Far-right activist Laura Loomer built her name—and her reputation—on her willingness to launch political attacks almost no one else would. He crashed a Shakespeare play in his park Julius Caesar which featured Donald Trump being stabbed. He tricked undocumented immigrants into trespassing on Nancy Pelosi’s lawn.
Perhaps most infamously, he responded to a ban from Twitter by handcuffing himself to a door outside the tech giant’s New York office while wearing a Star of David. (Since Loomer was only chained to one door, Twitter employees could still enter and exit the building.)
Now in her second run for Congress, this time in a primary race against Rep. Dan Webster (R-FL), Loomer has found a strange new line of attack. Her opponent, she claims, is so weak that she wears a Life Alert necklace with a button to alert emergency responders if she falls.
“We don’t need members of Congress walking around wearing Life Alert necklaces, too sick to vote,” Loomer told the Daily Beast, citing a photo she claims shows Webster wearing the necklace.
Despite Loomer’s insistence, however, there is substantial evidence that Webster is not wearing a Life Lock necklace. Instead, he appears to be wearing a personal air ionizer, a device meant to purify the air around him. Webster is such a fan of the device that he even excelled in a 2021 House hearing.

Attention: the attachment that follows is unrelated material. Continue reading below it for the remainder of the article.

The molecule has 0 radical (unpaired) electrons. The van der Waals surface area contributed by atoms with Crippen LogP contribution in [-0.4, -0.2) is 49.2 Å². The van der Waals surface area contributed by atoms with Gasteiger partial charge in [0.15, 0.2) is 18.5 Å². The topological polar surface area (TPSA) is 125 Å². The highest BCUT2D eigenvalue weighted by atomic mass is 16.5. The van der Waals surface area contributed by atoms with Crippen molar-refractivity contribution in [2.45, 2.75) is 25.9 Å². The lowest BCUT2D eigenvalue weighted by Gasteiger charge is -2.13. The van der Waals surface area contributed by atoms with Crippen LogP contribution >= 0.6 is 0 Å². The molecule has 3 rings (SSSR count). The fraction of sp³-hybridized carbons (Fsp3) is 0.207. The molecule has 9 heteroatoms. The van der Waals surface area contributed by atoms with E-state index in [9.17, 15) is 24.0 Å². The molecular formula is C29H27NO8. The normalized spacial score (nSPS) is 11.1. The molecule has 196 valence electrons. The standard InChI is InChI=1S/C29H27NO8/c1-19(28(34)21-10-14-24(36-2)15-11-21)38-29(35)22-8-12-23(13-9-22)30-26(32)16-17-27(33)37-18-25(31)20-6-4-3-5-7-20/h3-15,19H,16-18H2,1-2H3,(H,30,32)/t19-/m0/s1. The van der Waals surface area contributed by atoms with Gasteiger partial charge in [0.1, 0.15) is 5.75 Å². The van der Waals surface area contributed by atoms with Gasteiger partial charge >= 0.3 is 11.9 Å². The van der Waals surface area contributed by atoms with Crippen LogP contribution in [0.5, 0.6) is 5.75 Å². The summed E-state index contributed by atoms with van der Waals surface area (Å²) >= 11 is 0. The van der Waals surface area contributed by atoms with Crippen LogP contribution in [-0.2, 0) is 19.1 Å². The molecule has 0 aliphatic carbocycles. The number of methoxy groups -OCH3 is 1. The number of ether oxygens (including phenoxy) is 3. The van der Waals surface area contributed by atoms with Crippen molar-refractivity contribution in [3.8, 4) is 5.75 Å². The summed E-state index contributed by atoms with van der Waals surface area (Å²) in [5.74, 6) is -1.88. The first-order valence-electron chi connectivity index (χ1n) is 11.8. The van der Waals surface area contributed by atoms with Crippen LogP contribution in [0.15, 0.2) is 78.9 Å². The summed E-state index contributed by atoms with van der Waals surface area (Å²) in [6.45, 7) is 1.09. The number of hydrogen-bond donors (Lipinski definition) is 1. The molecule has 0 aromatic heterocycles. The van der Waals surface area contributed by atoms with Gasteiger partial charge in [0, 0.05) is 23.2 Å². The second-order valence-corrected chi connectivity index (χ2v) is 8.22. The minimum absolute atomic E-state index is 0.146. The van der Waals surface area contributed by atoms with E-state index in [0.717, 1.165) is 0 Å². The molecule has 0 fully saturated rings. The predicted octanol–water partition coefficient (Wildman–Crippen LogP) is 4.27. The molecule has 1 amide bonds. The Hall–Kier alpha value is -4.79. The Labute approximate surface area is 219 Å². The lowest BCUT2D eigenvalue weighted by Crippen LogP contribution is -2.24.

However, in an era where Republicans are sweeping Joe Biden’s speeches to prove he’s senile, Loomer’s attacks on Webster, 73, might get some traction. But Loomer, 29, is running in Florida’s 11th District, home to the sprawling retirement community known as The Villages — perhaps the worst place to push an attack on an opponent’s age and health problems.
“If there’s any region in America that likes it, it’s this region,” said Dr. James Clark, an expert on Florida politics and a senior lecturer at the University of Central Florida. “Florida 11 has more residents 65 and older than any district in the country. One in three people in the area is over 65 years old.”
Loomer’s efforts to win over older voters by attacking Webster’s age mirror her struggle to attack him from the right. After being shut out in her first congressional campaign and losing by 20 points to a Democratic representative in another Florida district, Loomer is now struggling to paint an established congressman with a near-perfect conservative record as a “Republican in name only.”
Even Loomer’s public outbursts—a tactic her supporters have dubbed “Looming”—didn’t work. In April, Loomer and Webster, a former speaker of the Florida House of Representatives, both attended a local Republican caucus meeting. After Webster left after a short speech, Loomer stood up and tried to win over the crowd by complaining that Webster hadn’t answered questions.
But instead of winning over new voters, Loomer seemed to be competing with them. The white-haired crowd grew restless as Loomer spoke, and one woman shouted that her speech upset her. An old man gently motioned Loomer to sit down.
“This is not the place!” A woman who identified herself as a Republican state lawmaker thundered into Loomer.
Loomer gave up and sat down, grumbling to herself.
No public vote has been released for the race, and Loomer said her campaign would rather spend money on the campaign trail than at the polls. There is some anecdotal evidence of enthusiasm for Loomer. Last month, a fleet of seniors driving golf carts celebrated her campaign at The Villages. Loomer has raised about $100,000 more than Webster, but has spent significantly more, leaving Webster with about a $200,000 cash advantage at the end of June.